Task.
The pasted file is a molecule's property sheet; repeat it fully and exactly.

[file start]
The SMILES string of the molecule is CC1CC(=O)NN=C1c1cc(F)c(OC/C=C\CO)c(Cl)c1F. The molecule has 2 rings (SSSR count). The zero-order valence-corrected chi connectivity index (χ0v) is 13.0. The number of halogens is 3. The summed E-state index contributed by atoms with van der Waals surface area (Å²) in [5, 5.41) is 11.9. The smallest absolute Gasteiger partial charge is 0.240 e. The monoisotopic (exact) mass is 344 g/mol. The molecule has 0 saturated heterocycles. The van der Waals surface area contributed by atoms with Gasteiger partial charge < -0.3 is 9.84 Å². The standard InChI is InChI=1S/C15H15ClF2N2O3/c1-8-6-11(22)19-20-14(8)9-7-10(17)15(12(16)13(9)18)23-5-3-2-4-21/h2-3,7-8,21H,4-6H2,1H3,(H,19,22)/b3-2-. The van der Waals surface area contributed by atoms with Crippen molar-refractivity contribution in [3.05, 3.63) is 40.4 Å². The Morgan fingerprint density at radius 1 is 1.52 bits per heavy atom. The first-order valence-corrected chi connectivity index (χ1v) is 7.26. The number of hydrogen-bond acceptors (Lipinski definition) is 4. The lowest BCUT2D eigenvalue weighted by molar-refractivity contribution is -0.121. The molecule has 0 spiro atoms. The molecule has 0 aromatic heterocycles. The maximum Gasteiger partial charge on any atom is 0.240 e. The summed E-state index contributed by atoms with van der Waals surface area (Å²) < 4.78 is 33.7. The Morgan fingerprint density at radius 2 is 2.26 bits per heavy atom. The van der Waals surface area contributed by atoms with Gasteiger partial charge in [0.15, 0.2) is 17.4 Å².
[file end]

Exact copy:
The SMILES string of the molecule is CC1CC(=O)NN=C1c1cc(F)c(OC/C=C\CO)c(Cl)c1F. The molecule has 2 rings (SSSR count). The zero-order valence-corrected chi connectivity index (χ0v) is 13.0. The number of halogens is 3. The summed E-state index contributed by atoms with van der Waals surface area (Å²) in [5, 5.41) is 11.9. The smallest absolute Gasteiger partial charge is 0.240 e. The monoisotopic (exact) mass is 344 g/mol. The molecule has 0 saturated heterocycles. The van der Waals surface area contributed by atoms with Gasteiger partial charge < -0.3 is 9.84 Å². The standard InChI is InChI=1S/C15H15ClF2N2O3/c1-8-6-11(22)19-20-14(8)9-7-10(17)15(12(16)13(9)18)23-5-3-2-4-21/h2-3,7-8,21H,4-6H2,1H3,(H,19,22)/b3-2-. The van der Waals surface area contributed by atoms with Crippen molar-refractivity contribution in [3.05, 3.63) is 40.4 Å². The Morgan fingerprint density at radius 1 is 1.52 bits per heavy atom. The first-order valence-corrected chi connectivity index (χ1v) is 7.26. The number of hydrogen-bond acceptors (Lipinski definition) is 4. The lowest BCUT2D eigenvalue weighted by molar-refractivity contribution is -0.121. The molecule has 0 spiro atoms. The molecule has 0 aromatic heterocycles. The maximum Gasteiger partial charge on any atom is 0.240 e. The summed E-state index contributed by atoms with van der Waals surface area (Å²) < 4.78 is 33.7. The Morgan fingerprint density at radius 2 is 2.26 bits per heavy atom. The van der Waals surface area contributed by atoms with Gasteiger partial charge in [0.15, 0.2) is 17.4 Å².